DOI: 10.3390/healthcare12060646 ISSN: 2227-9032

Prospective Study on the Influence of Occupational Hand Protection Products on the Efficacy of Hand Disinfection

Magdalena Metzger, Stefan Manhartseder, Leonie Krausgruber, Carina Wagner, Sara Frank, Rosmarie Reisner, Monika Ehling-Schulz, Johannes Grillari, Roswitha Hosemann, Peter Dungel
  • Health Information Management
  • Health Informatics
  • Health Policy
  • Leadership and Management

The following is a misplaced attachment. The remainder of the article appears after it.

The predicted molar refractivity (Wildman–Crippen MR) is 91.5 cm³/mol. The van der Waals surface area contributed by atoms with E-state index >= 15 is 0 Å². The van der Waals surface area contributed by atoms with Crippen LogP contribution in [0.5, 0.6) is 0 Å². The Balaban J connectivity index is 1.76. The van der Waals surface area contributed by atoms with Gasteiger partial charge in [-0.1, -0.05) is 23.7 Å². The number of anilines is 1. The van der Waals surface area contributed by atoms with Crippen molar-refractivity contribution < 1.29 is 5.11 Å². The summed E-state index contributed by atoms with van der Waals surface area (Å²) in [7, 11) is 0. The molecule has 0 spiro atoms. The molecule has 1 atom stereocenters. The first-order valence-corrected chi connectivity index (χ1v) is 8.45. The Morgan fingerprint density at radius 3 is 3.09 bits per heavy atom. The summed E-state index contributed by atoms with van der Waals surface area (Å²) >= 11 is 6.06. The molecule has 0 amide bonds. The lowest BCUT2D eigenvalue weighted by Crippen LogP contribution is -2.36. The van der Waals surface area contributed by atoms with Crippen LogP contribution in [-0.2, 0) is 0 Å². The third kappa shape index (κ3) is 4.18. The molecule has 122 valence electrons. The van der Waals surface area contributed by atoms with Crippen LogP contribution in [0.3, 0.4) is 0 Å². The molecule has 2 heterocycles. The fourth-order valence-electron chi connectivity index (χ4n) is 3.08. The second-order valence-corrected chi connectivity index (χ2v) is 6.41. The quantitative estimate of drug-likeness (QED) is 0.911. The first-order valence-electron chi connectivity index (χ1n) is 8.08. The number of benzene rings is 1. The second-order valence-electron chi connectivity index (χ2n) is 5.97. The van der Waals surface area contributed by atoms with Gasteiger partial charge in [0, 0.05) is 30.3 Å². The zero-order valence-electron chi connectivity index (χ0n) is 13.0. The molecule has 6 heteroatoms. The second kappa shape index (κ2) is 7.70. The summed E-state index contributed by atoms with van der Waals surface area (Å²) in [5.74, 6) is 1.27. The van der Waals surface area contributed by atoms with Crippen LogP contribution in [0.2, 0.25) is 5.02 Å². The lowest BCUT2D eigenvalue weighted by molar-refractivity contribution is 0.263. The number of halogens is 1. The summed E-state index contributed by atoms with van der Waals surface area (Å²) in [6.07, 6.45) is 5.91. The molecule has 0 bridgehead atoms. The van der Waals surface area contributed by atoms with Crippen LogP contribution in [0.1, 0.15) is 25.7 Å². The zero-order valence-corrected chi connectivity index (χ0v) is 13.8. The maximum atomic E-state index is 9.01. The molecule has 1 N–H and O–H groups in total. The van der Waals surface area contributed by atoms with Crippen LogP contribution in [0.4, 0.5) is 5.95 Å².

Background: To prevent occupational skin diseases, employees are instructed to periodically apply hand protection products as a barrier to protect their hands from water, cleaning agents or other irritants. The aim of this work was to investigate whether bacteria present on the skin at the time of protection product application are enclosed underneath this protective layer, if they can be transferred to other surfaces and if a standard isopropanol-based skin disinfectant can nonetheless reduce the bacterial burden. Methods: This prospective study was conducted in human volunteers based on the European Standard (EN 1500) to assess the burden of microorganisms before and after the application of various protection product formulations and subsequent hand disinfection. Results: All protection products, with the exception of alcohol-based gels, enclosed bacteria underneath a lipid layer which could be transferred onto other surfaces. Still, the hand disinfectant efficiently reduced the bacteria burden. Discussion: In occupations where proper hand hygiene is vital, alcohol-based gels might be the best option for the protection of the skin barrier as well as for reducing the contamination risk. Conclusion: An alcohol-based disinfection agent can dissolve the lipid film of protection products following the standard protocol for hygienic hand disinfection.

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